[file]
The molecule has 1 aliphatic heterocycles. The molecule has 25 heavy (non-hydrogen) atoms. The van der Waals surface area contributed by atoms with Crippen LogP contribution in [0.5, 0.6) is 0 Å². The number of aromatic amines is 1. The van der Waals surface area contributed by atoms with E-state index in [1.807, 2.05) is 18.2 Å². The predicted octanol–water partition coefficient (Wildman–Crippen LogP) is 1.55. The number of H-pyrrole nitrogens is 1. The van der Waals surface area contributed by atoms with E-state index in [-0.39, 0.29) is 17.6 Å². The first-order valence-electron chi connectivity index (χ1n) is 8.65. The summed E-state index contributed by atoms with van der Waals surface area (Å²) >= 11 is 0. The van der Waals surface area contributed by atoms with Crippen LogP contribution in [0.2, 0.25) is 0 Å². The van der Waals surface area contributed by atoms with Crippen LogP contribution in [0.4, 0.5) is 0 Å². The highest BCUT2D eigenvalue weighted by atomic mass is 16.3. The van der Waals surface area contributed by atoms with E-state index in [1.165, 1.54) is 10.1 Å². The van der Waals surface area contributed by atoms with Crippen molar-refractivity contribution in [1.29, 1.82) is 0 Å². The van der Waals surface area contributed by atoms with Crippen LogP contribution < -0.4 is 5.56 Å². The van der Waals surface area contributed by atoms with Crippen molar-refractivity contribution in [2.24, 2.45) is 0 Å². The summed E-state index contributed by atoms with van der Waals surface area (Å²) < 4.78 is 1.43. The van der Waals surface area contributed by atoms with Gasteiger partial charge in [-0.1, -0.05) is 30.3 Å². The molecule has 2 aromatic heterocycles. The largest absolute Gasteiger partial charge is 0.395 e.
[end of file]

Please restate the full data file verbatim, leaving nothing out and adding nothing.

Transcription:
The molecule has 1 aliphatic heterocycles. The molecule has 25 heavy (non-hydrogen) atoms. The van der Waals surface area contributed by atoms with Crippen LogP contribution in [0.5, 0.6) is 0 Å². The number of aromatic amines is 1. The van der Waals surface area contributed by atoms with E-state index in [1.807, 2.05) is 18.2 Å². The predicted octanol–water partition coefficient (Wildman–Crippen LogP) is 1.55. The number of H-pyrrole nitrogens is 1. The van der Waals surface area contributed by atoms with E-state index in [-0.39, 0.29) is 17.6 Å². The first-order valence-electron chi connectivity index (χ1n) is 8.65. The summed E-state index contributed by atoms with van der Waals surface area (Å²) >= 11 is 0. The van der Waals surface area contributed by atoms with Crippen LogP contribution in [0.2, 0.25) is 0 Å². The van der Waals surface area contributed by atoms with Crippen LogP contribution in [0.4, 0.5) is 0 Å². The highest BCUT2D eigenvalue weighted by atomic mass is 16.3. The van der Waals surface area contributed by atoms with E-state index in [1.165, 1.54) is 10.1 Å². The van der Waals surface area contributed by atoms with Crippen molar-refractivity contribution in [1.29, 1.82) is 0 Å². The van der Waals surface area contributed by atoms with Crippen LogP contribution < -0.4 is 5.56 Å². The van der Waals surface area contributed by atoms with Crippen molar-refractivity contribution in [2.24, 2.45) is 0 Å². The summed E-state index contributed by atoms with van der Waals surface area (Å²) < 4.78 is 1.43. The van der Waals surface area contributed by atoms with Gasteiger partial charge in [-0.1, -0.05) is 30.3 Å². The molecule has 2 aromatic heterocycles. The largest absolute Gasteiger partial charge is 0.395 e.